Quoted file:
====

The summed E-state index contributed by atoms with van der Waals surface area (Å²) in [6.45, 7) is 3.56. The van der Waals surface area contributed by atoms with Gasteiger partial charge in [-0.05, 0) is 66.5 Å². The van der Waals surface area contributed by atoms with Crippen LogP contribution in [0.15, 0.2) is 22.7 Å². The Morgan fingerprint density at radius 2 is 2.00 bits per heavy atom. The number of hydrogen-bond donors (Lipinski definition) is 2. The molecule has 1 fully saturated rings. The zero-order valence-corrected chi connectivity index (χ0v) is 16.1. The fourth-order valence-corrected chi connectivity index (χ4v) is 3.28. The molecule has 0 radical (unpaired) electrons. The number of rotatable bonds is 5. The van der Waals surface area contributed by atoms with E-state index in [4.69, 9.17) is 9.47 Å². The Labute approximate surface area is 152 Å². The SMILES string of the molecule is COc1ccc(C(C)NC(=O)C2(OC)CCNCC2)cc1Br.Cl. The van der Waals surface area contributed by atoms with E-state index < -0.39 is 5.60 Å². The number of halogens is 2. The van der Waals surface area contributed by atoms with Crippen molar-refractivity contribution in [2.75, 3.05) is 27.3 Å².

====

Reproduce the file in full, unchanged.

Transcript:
The summed E-state index contributed by atoms with van der Waals surface area (Å²) in [6.45, 7) is 3.56. The van der Waals surface area contributed by atoms with Gasteiger partial charge in [-0.05, 0) is 66.5 Å². The van der Waals surface area contributed by atoms with Crippen LogP contribution in [0.15, 0.2) is 22.7 Å². The Morgan fingerprint density at radius 2 is 2.00 bits per heavy atom. The number of hydrogen-bond donors (Lipinski definition) is 2. The molecule has 1 fully saturated rings. The zero-order valence-corrected chi connectivity index (χ0v) is 16.1. The fourth-order valence-corrected chi connectivity index (χ4v) is 3.28. The molecule has 0 radical (unpaired) electrons. The number of rotatable bonds is 5. The van der Waals surface area contributed by atoms with E-state index in [4.69, 9.17) is 9.47 Å². The Labute approximate surface area is 152 Å². The SMILES string of the molecule is COc1ccc(C(C)NC(=O)C2(OC)CCNCC2)cc1Br.Cl. The van der Waals surface area contributed by atoms with E-state index < -0.39 is 5.60 Å². The number of halogens is 2. The van der Waals surface area contributed by atoms with Crippen molar-refractivity contribution in [2.75, 3.05) is 27.3 Å².